Scott Stossel's account of surviving his lifelong struggle with crippling anxiety created a stir in one of my parent groups recently. In the article, Stossel traces a pattern of anxiety through several generations of his family and concludes that it is, at least in part, a biological "family trait."
This made the parents in the room, well, anxious. Can anxiety really be inherited? Could they have unwittingly passed along an "anxiety gene" to their children? Isn't anxiety more of an environmental phenomenon, produced, or at least heavily influenced, by Type A, perfectionist over-parenting? Finally, given the current state of the world, isn't anxiety adaptive; that is, doesn't it make sense to be a little bit anxious?
The short answer, to all of the above, is "yes." Most experts believe that there is almost certainly a genetic component to anxiety, though environmental factors play a huge role in determining if a child does in fact, become anxious. It can be inherited in two ways. Some infants are born acutely sensitive to auditory, visual and sensory stimuli. Jerome Kagan and his colleagues at Harvard later discovered that many of these "highly reactive" infants displayed greater fear and apprehension when confronted with new situations than their "low reactive" peers. As a result, they are often described as infants with an "anxious temperament." It is estimated that 15 to 20% of all children are born with this hereditary propensity to anxiety.
In addition, multiple studies have demonstrated that infants can "inherit" anxiety from their mothers in utero. Women under stress (Stossel's mother suffered two miscarriages and had difficulty getting pregnant again; other research has studied pregnant mothers in "war zones" produce more cortisol, the "stress hormone." Cortisol is transmitted through the placenta to the developing fetus, and stressed mothers are more likely to have infants who are highly reactive, with less ability to soothe themselves.
This is not to say that all babies born with a highly reactive temperament or to stressed mothers are destined to become anxious. The childrearing environment is a hugely powerful factor in determining if a child's propensity for anxiety (or almost any other inherited quality) is exacerbated or soothed. Some anxious babies are blessed with mellow parents, and others learn how to respond to these babies in a way that constitutes a "goodness of fit" between parental care and the child's temperament. As a child-parent therapist, I am always impressed by how quickly most parents can learn to how to understand and modify their behavior to soothe a "highly reactive" baby. These interventions can have lasting, long term effects, as we now know that relationships can change the way the brain is wired.
But in my experience, "highly reactive" infants can often make their parents anxious. They are more likely to cry and startle easily, and a disproportionate number of them suffer colic. To a new mother, an anxious baby can appear inconsolable, a daunting responsibility. This produces an environment in which both mother and baby are anxious, escalating the infant's already highly reactive responses, and further confounding the mother. A perfect storm of nature and nurture.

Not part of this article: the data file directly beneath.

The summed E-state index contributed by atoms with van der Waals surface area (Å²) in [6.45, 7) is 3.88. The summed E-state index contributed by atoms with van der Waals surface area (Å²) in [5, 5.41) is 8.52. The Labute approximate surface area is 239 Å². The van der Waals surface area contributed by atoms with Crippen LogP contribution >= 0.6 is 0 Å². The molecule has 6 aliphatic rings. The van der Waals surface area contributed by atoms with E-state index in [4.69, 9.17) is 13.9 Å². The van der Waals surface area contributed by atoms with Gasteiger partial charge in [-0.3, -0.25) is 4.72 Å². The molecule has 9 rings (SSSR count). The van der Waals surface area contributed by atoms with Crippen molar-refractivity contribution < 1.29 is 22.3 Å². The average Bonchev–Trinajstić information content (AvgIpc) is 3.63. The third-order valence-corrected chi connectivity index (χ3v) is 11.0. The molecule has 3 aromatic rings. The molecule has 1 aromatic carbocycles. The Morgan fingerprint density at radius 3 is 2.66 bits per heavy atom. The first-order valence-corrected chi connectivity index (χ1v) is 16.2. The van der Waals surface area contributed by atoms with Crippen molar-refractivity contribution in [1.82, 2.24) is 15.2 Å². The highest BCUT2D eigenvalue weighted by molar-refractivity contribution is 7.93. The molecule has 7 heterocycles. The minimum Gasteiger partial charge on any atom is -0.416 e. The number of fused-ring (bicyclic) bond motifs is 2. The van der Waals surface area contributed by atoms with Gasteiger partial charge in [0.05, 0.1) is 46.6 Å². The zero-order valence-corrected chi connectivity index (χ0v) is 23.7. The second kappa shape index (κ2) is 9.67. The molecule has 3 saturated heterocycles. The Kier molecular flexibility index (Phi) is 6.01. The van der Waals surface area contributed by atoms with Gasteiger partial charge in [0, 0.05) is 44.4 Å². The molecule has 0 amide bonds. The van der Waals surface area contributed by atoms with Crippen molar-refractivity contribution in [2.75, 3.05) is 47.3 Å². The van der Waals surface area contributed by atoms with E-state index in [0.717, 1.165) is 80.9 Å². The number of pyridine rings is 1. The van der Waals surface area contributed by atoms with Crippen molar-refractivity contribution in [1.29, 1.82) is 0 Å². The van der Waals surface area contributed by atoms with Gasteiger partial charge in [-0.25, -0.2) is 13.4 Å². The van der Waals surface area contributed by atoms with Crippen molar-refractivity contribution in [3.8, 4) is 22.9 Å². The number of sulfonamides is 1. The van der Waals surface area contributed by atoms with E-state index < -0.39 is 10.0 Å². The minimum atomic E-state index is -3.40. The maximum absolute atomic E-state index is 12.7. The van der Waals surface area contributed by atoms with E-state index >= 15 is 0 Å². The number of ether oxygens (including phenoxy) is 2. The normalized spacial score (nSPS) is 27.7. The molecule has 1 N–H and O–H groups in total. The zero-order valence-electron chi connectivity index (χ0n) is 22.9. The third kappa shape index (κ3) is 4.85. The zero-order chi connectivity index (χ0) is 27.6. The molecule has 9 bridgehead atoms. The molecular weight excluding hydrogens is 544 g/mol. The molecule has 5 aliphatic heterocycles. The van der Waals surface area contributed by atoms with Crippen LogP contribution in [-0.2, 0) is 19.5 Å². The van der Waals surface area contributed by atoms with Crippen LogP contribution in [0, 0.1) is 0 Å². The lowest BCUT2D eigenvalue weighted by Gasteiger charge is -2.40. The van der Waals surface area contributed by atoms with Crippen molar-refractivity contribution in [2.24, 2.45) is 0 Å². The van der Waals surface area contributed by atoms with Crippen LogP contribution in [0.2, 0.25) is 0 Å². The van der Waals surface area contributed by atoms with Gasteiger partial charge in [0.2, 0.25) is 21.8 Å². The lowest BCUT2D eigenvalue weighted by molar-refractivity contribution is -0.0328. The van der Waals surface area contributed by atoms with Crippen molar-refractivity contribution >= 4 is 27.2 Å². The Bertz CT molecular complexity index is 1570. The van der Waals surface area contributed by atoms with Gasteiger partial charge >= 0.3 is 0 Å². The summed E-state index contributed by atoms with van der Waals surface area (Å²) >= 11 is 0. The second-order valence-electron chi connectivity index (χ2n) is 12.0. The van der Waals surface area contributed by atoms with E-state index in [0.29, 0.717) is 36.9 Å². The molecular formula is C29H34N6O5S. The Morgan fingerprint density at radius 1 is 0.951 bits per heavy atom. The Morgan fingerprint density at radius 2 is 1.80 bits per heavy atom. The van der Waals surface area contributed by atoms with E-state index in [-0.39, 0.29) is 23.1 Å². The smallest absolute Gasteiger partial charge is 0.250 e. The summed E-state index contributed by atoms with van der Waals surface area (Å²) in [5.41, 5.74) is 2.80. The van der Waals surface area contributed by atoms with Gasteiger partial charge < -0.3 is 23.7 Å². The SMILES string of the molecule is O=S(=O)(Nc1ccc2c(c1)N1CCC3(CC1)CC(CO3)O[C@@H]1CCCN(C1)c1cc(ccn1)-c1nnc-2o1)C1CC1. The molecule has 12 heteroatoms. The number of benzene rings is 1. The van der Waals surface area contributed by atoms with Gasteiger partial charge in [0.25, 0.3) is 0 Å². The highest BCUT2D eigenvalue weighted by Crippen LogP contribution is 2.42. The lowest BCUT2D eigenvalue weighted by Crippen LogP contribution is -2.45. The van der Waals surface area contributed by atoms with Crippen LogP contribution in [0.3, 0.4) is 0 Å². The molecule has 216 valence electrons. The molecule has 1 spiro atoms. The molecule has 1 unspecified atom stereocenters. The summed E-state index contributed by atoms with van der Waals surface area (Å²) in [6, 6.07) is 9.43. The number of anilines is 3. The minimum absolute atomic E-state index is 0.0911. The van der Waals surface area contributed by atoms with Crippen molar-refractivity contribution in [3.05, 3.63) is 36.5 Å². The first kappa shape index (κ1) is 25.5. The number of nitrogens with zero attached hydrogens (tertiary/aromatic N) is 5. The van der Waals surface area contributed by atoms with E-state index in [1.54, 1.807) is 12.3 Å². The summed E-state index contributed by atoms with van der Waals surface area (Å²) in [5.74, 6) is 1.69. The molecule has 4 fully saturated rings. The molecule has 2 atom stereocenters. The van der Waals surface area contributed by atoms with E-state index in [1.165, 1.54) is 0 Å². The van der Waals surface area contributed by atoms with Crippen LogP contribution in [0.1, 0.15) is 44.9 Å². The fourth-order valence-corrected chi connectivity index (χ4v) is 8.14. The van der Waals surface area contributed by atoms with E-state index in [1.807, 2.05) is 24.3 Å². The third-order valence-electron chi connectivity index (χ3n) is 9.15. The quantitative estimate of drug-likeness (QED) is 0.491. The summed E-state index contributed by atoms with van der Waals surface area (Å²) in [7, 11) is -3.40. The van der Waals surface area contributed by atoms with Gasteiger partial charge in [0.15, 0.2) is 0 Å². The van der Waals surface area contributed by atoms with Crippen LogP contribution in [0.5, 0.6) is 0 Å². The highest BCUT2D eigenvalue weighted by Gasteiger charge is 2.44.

The good news is that researchers are discovering that anxiety is not wholly a bad thing. After all, a certain amount of anxiety can be highly motivating. Stossel cites research indicating that anxiety may be linked to higher levels of overall intelligence, and in conjunction with higher intelligence, productivity, creativity, and certain aspects of leadership. A recent study by Corinne Bendersky at UCLA's Anderson School of Management discovered that "neurotic" MBA students were motivated by anxiety to work harder on behalf of the group than "extroverts." The lesson for managers, according to Bendersky? Staff a team with "more neurotics."
And then there is Stossel himself. As editor of The Atlantic, he has obviously learned how to manage the "twitchy bundle of phobias, fears and neuroses" that constitute his personality. Perhaps more to the point, despite the often intolerable anxiety he describes, he wouldn't give it up. At 45, he's come to understand that it is an essential part of his being, even wondering if anxiety "may be a gift -- or at least the other side of a coin I ought to think twice about before trading in."
To my mind, this is the most interesting point of Stossel's excellent article. While no parent would wish an anxious temperament or environment for any child, it is worth pointing out that the worst of our personality traits also often constitute the best of us. Yes, anxiety can produce stage fright, phobias, irrational fears and hypochondria. At debilitating levels, it's imperative to get treatment to minimize the symptoms. But it can also produce motivation, curiosity, focus and diligence. As parents, it is important to remember these positives, so we don't focus only on attempts to contain or eradicate traits like anxiety.
So in addition to treating unhealthy levels of anxiety, don't forget to appreciate, and even more importantly, teach your child to appreciate the other side of the coin. It will help him understand, value, and ultimately manage aspects of his personality that might otherwise appear "bad" or negative. This will go a long way in helping him learn how to put them to good use.